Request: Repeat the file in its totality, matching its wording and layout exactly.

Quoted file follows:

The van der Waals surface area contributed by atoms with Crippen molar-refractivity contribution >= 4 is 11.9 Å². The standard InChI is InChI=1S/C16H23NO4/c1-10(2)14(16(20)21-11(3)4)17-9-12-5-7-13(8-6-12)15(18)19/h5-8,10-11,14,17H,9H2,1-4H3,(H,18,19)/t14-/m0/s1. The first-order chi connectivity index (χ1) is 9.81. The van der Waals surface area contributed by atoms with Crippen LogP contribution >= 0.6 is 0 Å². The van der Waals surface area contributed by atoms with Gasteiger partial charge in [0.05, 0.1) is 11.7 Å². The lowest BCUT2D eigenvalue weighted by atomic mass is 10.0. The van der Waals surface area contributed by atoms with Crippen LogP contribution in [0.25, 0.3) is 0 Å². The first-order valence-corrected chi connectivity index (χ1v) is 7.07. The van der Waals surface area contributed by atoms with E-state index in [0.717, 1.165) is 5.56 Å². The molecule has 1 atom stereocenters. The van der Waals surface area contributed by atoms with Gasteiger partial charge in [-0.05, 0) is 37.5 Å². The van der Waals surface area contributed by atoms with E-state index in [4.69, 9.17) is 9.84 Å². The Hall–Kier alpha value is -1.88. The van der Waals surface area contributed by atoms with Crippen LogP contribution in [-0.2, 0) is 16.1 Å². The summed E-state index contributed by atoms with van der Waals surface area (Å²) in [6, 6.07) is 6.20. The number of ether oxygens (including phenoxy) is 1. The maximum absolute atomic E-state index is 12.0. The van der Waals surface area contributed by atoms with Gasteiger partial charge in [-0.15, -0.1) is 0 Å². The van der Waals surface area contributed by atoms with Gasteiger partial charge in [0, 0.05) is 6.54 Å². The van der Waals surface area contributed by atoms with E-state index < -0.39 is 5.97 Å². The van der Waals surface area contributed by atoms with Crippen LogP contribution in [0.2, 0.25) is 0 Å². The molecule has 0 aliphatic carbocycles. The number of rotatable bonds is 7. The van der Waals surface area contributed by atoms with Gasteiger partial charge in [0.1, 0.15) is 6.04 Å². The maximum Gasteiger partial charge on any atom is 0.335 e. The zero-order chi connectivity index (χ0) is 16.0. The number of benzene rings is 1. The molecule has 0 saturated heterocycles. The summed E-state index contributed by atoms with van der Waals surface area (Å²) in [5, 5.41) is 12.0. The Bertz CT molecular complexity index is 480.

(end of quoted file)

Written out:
The van der Waals surface area contributed by atoms with Crippen molar-refractivity contribution >= 4 is 11.9 Å². The standard InChI is InChI=1S/C16H23NO4/c1-10(2)14(16(20)21-11(3)4)17-9-12-5-7-13(8-6-12)15(18)19/h5-8,10-11,14,17H,9H2,1-4H3,(H,18,19)/t14-/m0/s1. The first-order chi connectivity index (χ1) is 9.81. The van der Waals surface area contributed by atoms with Crippen LogP contribution >= 0.6 is 0 Å². The van der Waals surface area contributed by atoms with Gasteiger partial charge in [0.05, 0.1) is 11.7 Å². The lowest BCUT2D eigenvalue weighted by atomic mass is 10.0. The van der Waals surface area contributed by atoms with Crippen LogP contribution in [0.25, 0.3) is 0 Å². The first-order valence-corrected chi connectivity index (χ1v) is 7.07. The van der Waals surface area contributed by atoms with E-state index in [0.717, 1.165) is 5.56 Å². The molecule has 1 atom stereocenters. The van der Waals surface area contributed by atoms with Gasteiger partial charge in [-0.05, 0) is 37.5 Å². The van der Waals surface area contributed by atoms with E-state index in [4.69, 9.17) is 9.84 Å². The Hall–Kier alpha value is -1.88. The van der Waals surface area contributed by atoms with Crippen LogP contribution in [-0.2, 0) is 16.1 Å². The summed E-state index contributed by atoms with van der Waals surface area (Å²) in [6, 6.07) is 6.20. The number of ether oxygens (including phenoxy) is 1. The maximum absolute atomic E-state index is 12.0. The van der Waals surface area contributed by atoms with Gasteiger partial charge in [-0.15, -0.1) is 0 Å². The van der Waals surface area contributed by atoms with Gasteiger partial charge in [0, 0.05) is 6.54 Å². The van der Waals surface area contributed by atoms with E-state index < -0.39 is 5.97 Å². The van der Waals surface area contributed by atoms with Crippen LogP contribution in [0.2, 0.25) is 0 Å². The molecule has 0 aliphatic carbocycles. The number of rotatable bonds is 7. The van der Waals surface area contributed by atoms with Gasteiger partial charge in [0.1, 0.15) is 6.04 Å². The maximum Gasteiger partial charge on any atom is 0.335 e. The zero-order chi connectivity index (χ0) is 16.0. The number of benzene rings is 1. The molecule has 0 saturated heterocycles. The summed E-state index contributed by atoms with van der Waals surface area (Å²) in [5, 5.41) is 12.0. The Bertz CT molecular complexity index is 480.